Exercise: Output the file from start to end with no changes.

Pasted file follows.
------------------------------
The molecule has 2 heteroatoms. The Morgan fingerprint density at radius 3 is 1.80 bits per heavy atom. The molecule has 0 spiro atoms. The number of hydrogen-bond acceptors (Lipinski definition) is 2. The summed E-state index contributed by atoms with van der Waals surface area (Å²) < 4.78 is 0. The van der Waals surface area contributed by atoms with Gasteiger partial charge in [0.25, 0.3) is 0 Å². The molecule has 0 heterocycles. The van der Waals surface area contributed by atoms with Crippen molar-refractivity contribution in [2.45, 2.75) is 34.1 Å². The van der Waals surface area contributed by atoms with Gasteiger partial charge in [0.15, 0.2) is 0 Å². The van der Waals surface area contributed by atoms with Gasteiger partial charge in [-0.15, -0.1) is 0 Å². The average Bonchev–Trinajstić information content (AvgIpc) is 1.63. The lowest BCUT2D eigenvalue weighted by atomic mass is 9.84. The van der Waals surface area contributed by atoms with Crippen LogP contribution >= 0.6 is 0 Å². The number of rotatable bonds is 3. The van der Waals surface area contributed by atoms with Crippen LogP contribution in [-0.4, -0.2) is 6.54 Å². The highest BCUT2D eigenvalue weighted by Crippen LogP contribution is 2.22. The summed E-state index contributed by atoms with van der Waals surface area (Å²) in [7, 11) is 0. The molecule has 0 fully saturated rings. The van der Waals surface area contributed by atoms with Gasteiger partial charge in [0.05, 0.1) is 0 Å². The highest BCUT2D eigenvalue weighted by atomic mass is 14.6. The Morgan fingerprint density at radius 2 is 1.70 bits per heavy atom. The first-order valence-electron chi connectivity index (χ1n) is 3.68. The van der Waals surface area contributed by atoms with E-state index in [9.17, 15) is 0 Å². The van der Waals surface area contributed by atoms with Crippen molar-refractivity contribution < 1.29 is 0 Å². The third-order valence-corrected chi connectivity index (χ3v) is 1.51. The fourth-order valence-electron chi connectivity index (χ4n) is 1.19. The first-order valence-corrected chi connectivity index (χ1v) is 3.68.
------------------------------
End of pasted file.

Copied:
The molecule has 2 heteroatoms. The Morgan fingerprint density at radius 3 is 1.80 bits per heavy atom. The molecule has 0 spiro atoms. The number of hydrogen-bond acceptors (Lipinski definition) is 2. The summed E-state index contributed by atoms with van der Waals surface area (Å²) < 4.78 is 0. The van der Waals surface area contributed by atoms with Gasteiger partial charge in [0.25, 0.3) is 0 Å². The molecule has 0 heterocycles. The van der Waals surface area contributed by atoms with Crippen molar-refractivity contribution in [2.45, 2.75) is 34.1 Å². The van der Waals surface area contributed by atoms with Gasteiger partial charge in [0.15, 0.2) is 0 Å². The van der Waals surface area contributed by atoms with Gasteiger partial charge in [-0.15, -0.1) is 0 Å². The average Bonchev–Trinajstić information content (AvgIpc) is 1.63. The lowest BCUT2D eigenvalue weighted by atomic mass is 9.84. The van der Waals surface area contributed by atoms with Crippen LogP contribution >= 0.6 is 0 Å². The number of rotatable bonds is 3. The van der Waals surface area contributed by atoms with Crippen LogP contribution in [-0.4, -0.2) is 6.54 Å². The highest BCUT2D eigenvalue weighted by Crippen LogP contribution is 2.22. The summed E-state index contributed by atoms with van der Waals surface area (Å²) in [7, 11) is 0. The molecule has 0 fully saturated rings. The van der Waals surface area contributed by atoms with Gasteiger partial charge in [0.05, 0.1) is 0 Å². The highest BCUT2D eigenvalue weighted by atomic mass is 14.6. The Morgan fingerprint density at radius 2 is 1.70 bits per heavy atom. The first-order valence-electron chi connectivity index (χ1n) is 3.68. The van der Waals surface area contributed by atoms with E-state index in [9.17, 15) is 0 Å². The van der Waals surface area contributed by atoms with Crippen molar-refractivity contribution < 1.29 is 0 Å². The third-order valence-corrected chi connectivity index (χ3v) is 1.51. The fourth-order valence-electron chi connectivity index (χ4n) is 1.19. The first-order valence-corrected chi connectivity index (χ1v) is 3.68.